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Weekly Global Fintech Update

26 July 2021

26 July 2021

Welcome to this week's global fintech round-up, summarising fintech regulatory developments that have happened around the world along with our Clifford Chance fintech publications and upcoming events.

Details of these and previous developments can also be found on our Fintech Topic Guide on the Clifford Chance Financial Markets Toolkit.

You are welcome to share the round-up with colleagues who may like to subscribe.

CLIFFORD CHANCE PUBLICATIONS AND MATERIALS

EU financial services horizon scanner | This horizon scanner identifies and summarises key upcoming EU legislative and non-legislative initiatives that are likely to impact firms providing financial services in the EU, with sections including payments, fintech, operational resilience, cyber and data.

Clifford Chance briefing – EU Commission puts the focus on the Digital Economy​ | This briefing is an extract from Global Competition Review's EMEA Antitrust Review 2022​ publication

Clifford Chance briefing – Proposal for a regulation laying down harmonised rules on artificial intelligence (AI): impact on the healthcare sector and the medical device industry

SPOTLIGHT: 
CBDCs and the theory of money - Video

For those who missed the live session earlier this year, it's not too late to hear our global panel give their perspective on the development of central bank digital currencies (CBDCs). In this discussion, Clifford Chance experts considered the different approaches being taken by central banks globally, including the digital euro, renminbi and dollar, what practical adoption of CBDCs may look like and the legal structures that might be employed, and the consequences for businesses.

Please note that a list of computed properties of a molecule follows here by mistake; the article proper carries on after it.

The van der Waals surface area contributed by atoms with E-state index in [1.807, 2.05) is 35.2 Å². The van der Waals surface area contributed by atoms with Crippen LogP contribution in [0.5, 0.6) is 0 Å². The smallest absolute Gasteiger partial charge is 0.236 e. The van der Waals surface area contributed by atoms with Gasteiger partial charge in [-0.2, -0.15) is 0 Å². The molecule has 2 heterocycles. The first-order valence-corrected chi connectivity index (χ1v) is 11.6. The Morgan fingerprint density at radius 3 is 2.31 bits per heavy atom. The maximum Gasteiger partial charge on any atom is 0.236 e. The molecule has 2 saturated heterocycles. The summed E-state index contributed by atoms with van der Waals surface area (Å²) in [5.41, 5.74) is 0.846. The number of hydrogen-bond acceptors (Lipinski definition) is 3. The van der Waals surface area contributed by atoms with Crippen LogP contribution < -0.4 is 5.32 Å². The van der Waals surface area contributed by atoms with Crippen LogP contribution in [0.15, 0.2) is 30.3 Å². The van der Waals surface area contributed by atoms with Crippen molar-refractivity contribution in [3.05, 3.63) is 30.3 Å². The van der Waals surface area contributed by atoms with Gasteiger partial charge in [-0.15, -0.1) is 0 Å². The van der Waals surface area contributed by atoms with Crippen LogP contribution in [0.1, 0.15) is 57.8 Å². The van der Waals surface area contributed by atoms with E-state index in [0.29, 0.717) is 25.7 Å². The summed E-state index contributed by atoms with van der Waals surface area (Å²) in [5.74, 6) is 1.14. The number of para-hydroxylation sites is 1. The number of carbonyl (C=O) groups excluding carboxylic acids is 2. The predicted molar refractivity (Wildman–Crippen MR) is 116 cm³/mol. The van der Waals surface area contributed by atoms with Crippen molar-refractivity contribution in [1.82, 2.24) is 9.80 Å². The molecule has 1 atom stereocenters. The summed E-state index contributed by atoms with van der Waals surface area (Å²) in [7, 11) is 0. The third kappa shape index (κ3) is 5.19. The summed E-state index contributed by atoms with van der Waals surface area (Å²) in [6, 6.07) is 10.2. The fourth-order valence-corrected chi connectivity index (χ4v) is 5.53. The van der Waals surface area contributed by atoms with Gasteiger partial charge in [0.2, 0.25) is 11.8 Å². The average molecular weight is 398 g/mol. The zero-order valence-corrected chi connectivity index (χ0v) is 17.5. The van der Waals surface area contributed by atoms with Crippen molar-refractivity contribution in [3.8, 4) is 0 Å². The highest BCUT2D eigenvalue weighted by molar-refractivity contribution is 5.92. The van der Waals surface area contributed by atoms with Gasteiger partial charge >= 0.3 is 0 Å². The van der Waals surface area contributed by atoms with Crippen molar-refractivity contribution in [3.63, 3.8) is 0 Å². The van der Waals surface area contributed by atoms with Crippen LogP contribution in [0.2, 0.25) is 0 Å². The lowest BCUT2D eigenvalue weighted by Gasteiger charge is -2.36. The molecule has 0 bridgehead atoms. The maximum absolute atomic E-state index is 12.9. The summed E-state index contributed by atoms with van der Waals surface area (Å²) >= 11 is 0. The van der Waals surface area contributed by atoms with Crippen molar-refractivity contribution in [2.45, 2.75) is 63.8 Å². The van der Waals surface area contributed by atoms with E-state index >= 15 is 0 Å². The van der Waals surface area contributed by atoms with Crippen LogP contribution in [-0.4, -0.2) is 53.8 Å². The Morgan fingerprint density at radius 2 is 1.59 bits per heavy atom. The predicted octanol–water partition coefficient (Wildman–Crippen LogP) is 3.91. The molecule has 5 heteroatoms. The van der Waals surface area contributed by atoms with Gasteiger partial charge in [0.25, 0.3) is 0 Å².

Or for those short on time, read the highlights in our recent article.

GLOBAL LEGAL AND REGULATORY UPDATES
Americas

Canada:       

  • (12 Jul 2021) Bank of Canada report​ setting out the competition and innovation arguments for issuing a Canadian CBDC 

Colombia:       

  • (22 Jul 2021) Central Bank of Colombia statement (in Spanish) announcing the launch of a pilot bond issuance, which will be negotiated and settled on the blockchain through the use of smart contracts. The pilot is being run in collaboration with the IDB Group and Banco Davivienda.

US:  

  • (22 Jul 2021) National Credit Union Administration request for information on the impact of distributed ledger technology, decentralised finance, and other crypto-related tools on the credit union system. Responses are due by 20 September 2021.
  • (21 Jul 2021) Speech​ by the Chair of the Securities and Exchange Commission (SEC), Gary Gensler, in which he briefly discusses the intersection of security-based swaps and cryptocurrencies. Gensler notes that cryptocurrencies whose prices depend on more traditional securities may have to comply with requirements under securities law.
  • (19 Jul 2021) The President's Working Group on Financial Markets, comprising representatives from the Treasury, the Federal Reserve System, the SEC and the Commodity Futures Trading Commission, convened with representatives from the Office of the Comptroller of the Currency (OCC) and the Federal Deposit Insurance Corporation (FDIC) to discuss possible inter-agency work with regard to stablecoins. Among other things, the group announced the Treasury is preparing a report which will identify the potential benefits and risks of stablecoins, the current regulatory framework and its recommendations for addressing any regulatory gaps. | Press release